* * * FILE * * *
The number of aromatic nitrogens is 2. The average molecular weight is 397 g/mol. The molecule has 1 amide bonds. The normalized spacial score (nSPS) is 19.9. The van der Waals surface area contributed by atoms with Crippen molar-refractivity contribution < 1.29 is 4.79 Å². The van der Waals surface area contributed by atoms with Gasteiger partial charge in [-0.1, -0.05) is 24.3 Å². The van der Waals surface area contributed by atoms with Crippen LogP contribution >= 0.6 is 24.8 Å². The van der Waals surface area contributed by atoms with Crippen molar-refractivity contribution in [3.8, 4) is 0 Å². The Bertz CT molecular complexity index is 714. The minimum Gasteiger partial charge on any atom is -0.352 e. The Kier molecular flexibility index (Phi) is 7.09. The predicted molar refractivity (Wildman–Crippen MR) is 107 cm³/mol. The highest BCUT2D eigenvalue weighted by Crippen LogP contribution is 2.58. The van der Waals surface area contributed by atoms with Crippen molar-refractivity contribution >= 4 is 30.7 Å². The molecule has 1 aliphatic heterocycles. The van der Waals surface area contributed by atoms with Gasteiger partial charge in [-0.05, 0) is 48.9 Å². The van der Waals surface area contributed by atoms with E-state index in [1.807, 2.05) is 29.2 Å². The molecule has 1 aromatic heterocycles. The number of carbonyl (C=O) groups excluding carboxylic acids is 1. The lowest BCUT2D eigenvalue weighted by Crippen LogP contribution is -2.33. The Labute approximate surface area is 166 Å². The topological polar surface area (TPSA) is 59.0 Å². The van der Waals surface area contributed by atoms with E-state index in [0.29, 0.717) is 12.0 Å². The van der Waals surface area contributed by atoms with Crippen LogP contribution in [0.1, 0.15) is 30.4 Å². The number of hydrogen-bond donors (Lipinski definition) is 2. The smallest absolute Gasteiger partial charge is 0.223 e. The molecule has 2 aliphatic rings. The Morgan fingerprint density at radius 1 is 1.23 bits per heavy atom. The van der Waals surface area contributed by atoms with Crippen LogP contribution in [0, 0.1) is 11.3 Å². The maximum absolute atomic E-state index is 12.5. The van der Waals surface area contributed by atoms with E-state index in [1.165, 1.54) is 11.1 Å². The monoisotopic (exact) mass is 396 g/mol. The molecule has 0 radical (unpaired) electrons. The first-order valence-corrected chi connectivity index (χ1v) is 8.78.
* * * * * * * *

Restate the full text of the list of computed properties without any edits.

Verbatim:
The number of aromatic nitrogens is 2. The average molecular weight is 397 g/mol. The molecule has 1 amide bonds. The normalized spacial score (nSPS) is 19.9. The van der Waals surface area contributed by atoms with Crippen molar-refractivity contribution < 1.29 is 4.79 Å². The van der Waals surface area contributed by atoms with Gasteiger partial charge in [-0.1, -0.05) is 24.3 Å². The van der Waals surface area contributed by atoms with Crippen LogP contribution >= 0.6 is 24.8 Å². The van der Waals surface area contributed by atoms with Crippen molar-refractivity contribution in [3.8, 4) is 0 Å². The Bertz CT molecular complexity index is 714. The minimum Gasteiger partial charge on any atom is -0.352 e. The Kier molecular flexibility index (Phi) is 7.09. The predicted molar refractivity (Wildman–Crippen MR) is 107 cm³/mol. The highest BCUT2D eigenvalue weighted by Crippen LogP contribution is 2.58. The van der Waals surface area contributed by atoms with Crippen molar-refractivity contribution >= 4 is 30.7 Å². The molecule has 1 aliphatic heterocycles. The van der Waals surface area contributed by atoms with Gasteiger partial charge in [-0.05, 0) is 48.9 Å². The van der Waals surface area contributed by atoms with E-state index in [1.807, 2.05) is 29.2 Å². The molecule has 1 aromatic heterocycles. The number of carbonyl (C=O) groups excluding carboxylic acids is 1. The lowest BCUT2D eigenvalue weighted by Crippen LogP contribution is -2.33. The Labute approximate surface area is 166 Å². The topological polar surface area (TPSA) is 59.0 Å². The van der Waals surface area contributed by atoms with E-state index in [0.29, 0.717) is 12.0 Å². The van der Waals surface area contributed by atoms with Crippen LogP contribution in [0.1, 0.15) is 30.4 Å². The number of hydrogen-bond donors (Lipinski definition) is 2. The smallest absolute Gasteiger partial charge is 0.223 e. The molecule has 2 aliphatic rings. The Morgan fingerprint density at radius 1 is 1.23 bits per heavy atom. The van der Waals surface area contributed by atoms with Crippen LogP contribution in [0, 0.1) is 11.3 Å². The maximum absolute atomic E-state index is 12.5. The van der Waals surface area contributed by atoms with E-state index in [1.165, 1.54) is 11.1 Å². The monoisotopic (exact) mass is 396 g/mol. The molecule has 0 radical (unpaired) electrons. The first-order valence-corrected chi connectivity index (χ1v) is 8.78.